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Cyber-criminals adopting new strategies, experts say
Scripps Howard News Service


January 26, 2006
Thursday AM

After a decade of untold havoc wrought by worms, viruses, Trojan horses and spam, something curious is going on in the Internet's netherworld: the volume of attacks is beginning to fall off.

That's not at all good news for government and industry security experts, who say the declining number of spectacular attacks shows the architects of Internet instability are adopting a clever new strategy of heading undercover to avoid exposure, and forming into groups to better accomplish their goal of stealing financial secrets.

"We have a significant cyber-risk in this country," warned Andy Purdy, acting director of the Department of Homeland Security's cyber security division.




At a briefing for congressional aides on computer threats this week, Purdy said he's cautioned businesses that this isn't the time to relax security against cyber-criminals who are out for their trade secrets and financial data. Even now, Purdy said, some malevolent program may be worming its way into any company's computer system to lurk there and gather information.

"We have to raise the bar (about security). This is the challenge," Purdy said. Publicly traded companies are already required by law to have cyber security systems, and private companies need to improve their security procedures as well, Purdy said.

Larry Johnson, special agent in charge of the Secret Service's criminal investigative division, warned that recent Internet attacks are showing increasing professionalism and going after large amounts money, like information on the 401K retirement accounts Americans hold.

"That's not surprising because that's where people have most of their money," Johnson said.

The criminals use programs that insert themselves into people's computers, then search for sensitive financial data or do other tasks like recording keystrokes as computer users log on to their personal accounts. The programs then automatically send what they find back to their mother computers over the Internet, where criminals retrieve the information and use it to close out bank or stock accounts.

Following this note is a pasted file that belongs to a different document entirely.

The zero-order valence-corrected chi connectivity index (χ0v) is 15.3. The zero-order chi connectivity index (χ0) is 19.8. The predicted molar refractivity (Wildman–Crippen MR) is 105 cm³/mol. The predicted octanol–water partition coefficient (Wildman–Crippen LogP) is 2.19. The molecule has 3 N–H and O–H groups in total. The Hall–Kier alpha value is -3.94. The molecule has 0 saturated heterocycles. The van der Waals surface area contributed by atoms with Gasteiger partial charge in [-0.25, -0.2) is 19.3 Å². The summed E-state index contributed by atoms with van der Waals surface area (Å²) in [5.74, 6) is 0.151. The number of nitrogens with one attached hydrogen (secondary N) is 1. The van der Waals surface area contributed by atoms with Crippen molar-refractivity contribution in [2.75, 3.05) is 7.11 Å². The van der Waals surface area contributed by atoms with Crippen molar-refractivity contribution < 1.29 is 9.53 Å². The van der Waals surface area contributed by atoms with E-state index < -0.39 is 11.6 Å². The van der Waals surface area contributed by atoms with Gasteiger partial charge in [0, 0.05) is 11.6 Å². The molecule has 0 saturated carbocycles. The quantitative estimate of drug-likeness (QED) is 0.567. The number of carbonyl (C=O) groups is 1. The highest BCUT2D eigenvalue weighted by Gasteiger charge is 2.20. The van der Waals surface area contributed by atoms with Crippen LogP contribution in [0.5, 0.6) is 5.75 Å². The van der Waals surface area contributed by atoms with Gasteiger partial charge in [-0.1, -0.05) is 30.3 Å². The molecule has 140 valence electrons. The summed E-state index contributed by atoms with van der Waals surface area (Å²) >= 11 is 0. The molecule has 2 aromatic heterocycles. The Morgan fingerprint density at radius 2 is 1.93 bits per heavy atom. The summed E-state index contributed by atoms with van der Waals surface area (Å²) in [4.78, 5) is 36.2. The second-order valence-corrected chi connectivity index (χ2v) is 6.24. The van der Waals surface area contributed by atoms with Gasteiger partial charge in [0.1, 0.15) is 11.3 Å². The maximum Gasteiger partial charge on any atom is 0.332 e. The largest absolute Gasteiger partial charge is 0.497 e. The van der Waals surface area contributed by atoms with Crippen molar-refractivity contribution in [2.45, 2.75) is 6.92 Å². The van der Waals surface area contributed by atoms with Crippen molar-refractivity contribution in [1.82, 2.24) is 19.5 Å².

Johnson said the Secret Service has 20 online undercover investigations under way and urged computer users to take more care that their private information is protected.

"Prevention is first and foremost. Once the cow is out of the barn, it's too late," noting it often takes individuals more than a year to straighten out their bank accounts and credit ratings after their identity is stolen. Although the Secret Service is best known publicly for guarding the president, the agency's other responsibilities involve investigating financial and credit card crimes.

Art Wong, director of security response for Symantec, a security software concern, said traditional hacking and attacks using worms and viruses are declining, but secretive attacks on computers using malevolent programs, known as malware, are increasing. These programs worm their way into computers either when surfers visit certain Web sites, open their e-mail, or download games or other software.

"They are trying to slip under the radar. They do not want to be detected," Wong said. "I think this is more insidious than we've seen in the past."

He said most of the attacks are originating in the United States, Canada, Korea, China and Germany, and he cited one message offering to sell a malware program exploiting vulnerabilities in commonly used operating software for $1,000.

Wong said many companies could protect themselves simply by following industry "best practices" and ensure their computer systems are protected against intrusions.

He said that over the next year, he expects to see more attacks from organized criminal enterprises, who are becoming more specialized.

"People think they are safer than in the past. But today the environment is more dangerous than ever," Wong said.

Betsy Broder, an assistant director at the Federal Trade Commission, said it's clear from recent thefts of identities of tens of thousands of people from data banks that criminals are moving to more sophisticated ways of stealing people's money.

"Instead of dumpster-diving for people's identity, they're trying to get the honey pot of data," she said.


Contact Lance Gay at GayL(at)
Distributed to subscribers by Scripps Howard News Service.

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